Jewellery from across the country is on display at Jewels 2005
SMITTEN BY GOLD: A girl tries out a diamond necklace. Pics: S. Siva Saravanan.
THE BALLROOM of The Residency is aglow with the glitter of precious metals and stones. The venue of Jewels 2005, it has been decked accordingly. The 15-odd stalls showcase everything from one-gram jewellery to pearls to white gold to rhodium-plated yellow gold to exquisite diamond and semi-precious jewellery. And, the latest rage - coloured diamonds.
Rhodium plating seems to have caught the fancy of the younger set of people, for it allows them the convenience of wearing white, the in-colour now, without compromising on the base metal - gold. "This moves really fast. People love buying it as they know it is finally yellow gold inside. It makes sense as when the plating wears off, all that it needs is another coating," says Suresh Jhunjhunwala of Neha Creations, Mumbai.
The famed thewa jewellery of Rajasthan is vowing visitors for the third year in a row. At Jusra International, choose from hand-made thewa jewels, created by fusing a design made of 23 carat gold and coloured glass in a tradition that is 350 years old, and colourful minakari jewellery.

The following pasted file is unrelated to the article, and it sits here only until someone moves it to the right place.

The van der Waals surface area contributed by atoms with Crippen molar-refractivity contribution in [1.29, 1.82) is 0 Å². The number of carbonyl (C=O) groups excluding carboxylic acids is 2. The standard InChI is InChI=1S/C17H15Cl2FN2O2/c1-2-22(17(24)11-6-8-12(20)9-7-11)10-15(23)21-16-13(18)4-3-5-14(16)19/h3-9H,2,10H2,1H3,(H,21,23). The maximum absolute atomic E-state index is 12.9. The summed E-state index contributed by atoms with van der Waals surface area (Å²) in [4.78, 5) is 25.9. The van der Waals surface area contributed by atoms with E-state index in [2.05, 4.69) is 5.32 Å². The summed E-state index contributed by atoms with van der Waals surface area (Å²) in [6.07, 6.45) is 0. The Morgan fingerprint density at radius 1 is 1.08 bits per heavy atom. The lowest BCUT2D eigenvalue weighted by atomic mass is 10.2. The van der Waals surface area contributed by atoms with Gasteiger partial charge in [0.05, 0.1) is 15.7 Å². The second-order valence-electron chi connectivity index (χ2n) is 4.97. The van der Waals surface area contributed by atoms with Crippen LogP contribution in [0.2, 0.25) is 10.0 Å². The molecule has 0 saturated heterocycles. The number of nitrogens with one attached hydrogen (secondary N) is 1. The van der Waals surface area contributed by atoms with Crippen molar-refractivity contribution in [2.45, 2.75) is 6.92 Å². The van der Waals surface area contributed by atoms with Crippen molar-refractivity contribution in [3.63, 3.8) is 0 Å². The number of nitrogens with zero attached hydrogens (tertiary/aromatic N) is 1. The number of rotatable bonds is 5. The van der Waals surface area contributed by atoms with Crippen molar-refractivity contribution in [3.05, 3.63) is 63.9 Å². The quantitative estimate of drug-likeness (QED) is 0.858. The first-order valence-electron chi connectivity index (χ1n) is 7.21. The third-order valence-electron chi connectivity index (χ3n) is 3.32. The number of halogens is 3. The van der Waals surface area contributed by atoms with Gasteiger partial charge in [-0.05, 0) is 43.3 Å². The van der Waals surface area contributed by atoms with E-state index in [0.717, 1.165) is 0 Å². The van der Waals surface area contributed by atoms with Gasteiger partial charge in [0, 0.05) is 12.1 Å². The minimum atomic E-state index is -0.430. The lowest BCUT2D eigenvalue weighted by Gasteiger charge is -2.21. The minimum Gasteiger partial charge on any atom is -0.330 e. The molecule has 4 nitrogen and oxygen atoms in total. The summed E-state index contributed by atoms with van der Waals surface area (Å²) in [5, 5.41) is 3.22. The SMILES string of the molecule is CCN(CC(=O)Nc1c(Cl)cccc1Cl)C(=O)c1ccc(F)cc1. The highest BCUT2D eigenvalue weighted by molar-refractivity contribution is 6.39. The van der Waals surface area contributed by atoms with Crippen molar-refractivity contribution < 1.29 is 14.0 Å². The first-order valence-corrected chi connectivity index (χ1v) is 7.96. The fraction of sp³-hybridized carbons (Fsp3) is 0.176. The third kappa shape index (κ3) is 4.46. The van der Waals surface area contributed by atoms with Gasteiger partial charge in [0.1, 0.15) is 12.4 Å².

Karpagam Aabarna Maligai has come out with its designer collection in textured gold. The rose necklace, which is priced upwards of Rs. One lakh, looks elegant. Made by stringing together gold cups on which enamel has been poured, it resembles a miniature rose garland.
Traditional Thewa jewellery from Rajasthan
One-gram gold entices in all its shine and affordability at San Gold, which specialises in this genre of jewellery. They stock everything that "a woman will possibly want."
Pink and orange corals, pearls and semi-precious stones are on display at two stalls from Hyderabad and Bangalore. At Singapore Gems, choose from emeralds and yellow sapphire, their specialities. The gems have been cut in Thailand.
Jaipur jewels stocks antique jewellery (they even have a 100-year-old piece) and jadhav jewellery (studded with uncut diamonds.)
At Antara, hand-made diamond jewellery rules. The speciality at Kolkata-based Arham is double and triple jhumka decorated with precious stones like emerald and rubies. Yoube, from Mumbai, stocks men's jewellery tool. Samples include watches studded with rows of diamonds. Completing the experience are books on jewellery origin and designing.
The show, organised by Zak Trade Fairs and Exhibitions, concludes today.
SUBHA J RAO
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